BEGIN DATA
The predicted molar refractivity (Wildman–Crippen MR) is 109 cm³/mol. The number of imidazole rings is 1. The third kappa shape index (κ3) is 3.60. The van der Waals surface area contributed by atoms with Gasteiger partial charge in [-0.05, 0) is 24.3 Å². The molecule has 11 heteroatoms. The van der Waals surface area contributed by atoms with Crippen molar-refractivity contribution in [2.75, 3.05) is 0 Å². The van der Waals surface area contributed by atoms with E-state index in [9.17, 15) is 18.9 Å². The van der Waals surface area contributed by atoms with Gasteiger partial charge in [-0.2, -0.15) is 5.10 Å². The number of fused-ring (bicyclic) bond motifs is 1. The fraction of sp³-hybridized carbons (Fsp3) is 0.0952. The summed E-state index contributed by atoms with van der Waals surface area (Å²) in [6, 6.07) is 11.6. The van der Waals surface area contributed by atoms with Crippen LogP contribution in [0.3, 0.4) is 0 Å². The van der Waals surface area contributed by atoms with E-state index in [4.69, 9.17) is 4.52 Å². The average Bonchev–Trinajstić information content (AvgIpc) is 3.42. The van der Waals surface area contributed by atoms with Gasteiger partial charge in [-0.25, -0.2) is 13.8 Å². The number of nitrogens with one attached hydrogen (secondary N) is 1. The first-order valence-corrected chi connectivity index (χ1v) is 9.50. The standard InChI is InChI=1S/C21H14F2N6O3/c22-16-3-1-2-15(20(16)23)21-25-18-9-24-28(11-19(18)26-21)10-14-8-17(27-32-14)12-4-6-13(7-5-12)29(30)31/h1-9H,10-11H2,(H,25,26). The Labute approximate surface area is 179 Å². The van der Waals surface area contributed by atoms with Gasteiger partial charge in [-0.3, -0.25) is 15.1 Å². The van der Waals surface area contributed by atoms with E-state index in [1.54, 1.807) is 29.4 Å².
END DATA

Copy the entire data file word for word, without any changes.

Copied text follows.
The predicted molar refractivity (Wildman–Crippen MR) is 109 cm³/mol. The number of imidazole rings is 1. The third kappa shape index (κ3) is 3.60. The van der Waals surface area contributed by atoms with Gasteiger partial charge in [-0.05, 0) is 24.3 Å². The molecule has 11 heteroatoms. The van der Waals surface area contributed by atoms with Crippen molar-refractivity contribution in [2.75, 3.05) is 0 Å². The van der Waals surface area contributed by atoms with E-state index in [9.17, 15) is 18.9 Å². The van der Waals surface area contributed by atoms with Gasteiger partial charge in [-0.2, -0.15) is 5.10 Å². The number of fused-ring (bicyclic) bond motifs is 1. The fraction of sp³-hybridized carbons (Fsp3) is 0.0952. The summed E-state index contributed by atoms with van der Waals surface area (Å²) in [6, 6.07) is 11.6. The van der Waals surface area contributed by atoms with Crippen LogP contribution in [0.3, 0.4) is 0 Å². The van der Waals surface area contributed by atoms with E-state index in [4.69, 9.17) is 4.52 Å². The average Bonchev–Trinajstić information content (AvgIpc) is 3.42. The van der Waals surface area contributed by atoms with Gasteiger partial charge in [-0.25, -0.2) is 13.8 Å². The number of nitrogens with one attached hydrogen (secondary N) is 1. The first-order valence-corrected chi connectivity index (χ1v) is 9.50. The standard InChI is InChI=1S/C21H14F2N6O3/c22-16-3-1-2-15(20(16)23)21-25-18-9-24-28(11-19(18)26-21)10-14-8-17(27-32-14)12-4-6-13(7-5-12)29(30)31/h1-9H,10-11H2,(H,25,26). The Labute approximate surface area is 179 Å². The van der Waals surface area contributed by atoms with Gasteiger partial charge in [-0.3, -0.25) is 15.1 Å². The van der Waals surface area contributed by atoms with E-state index in [1.54, 1.807) is 29.4 Å².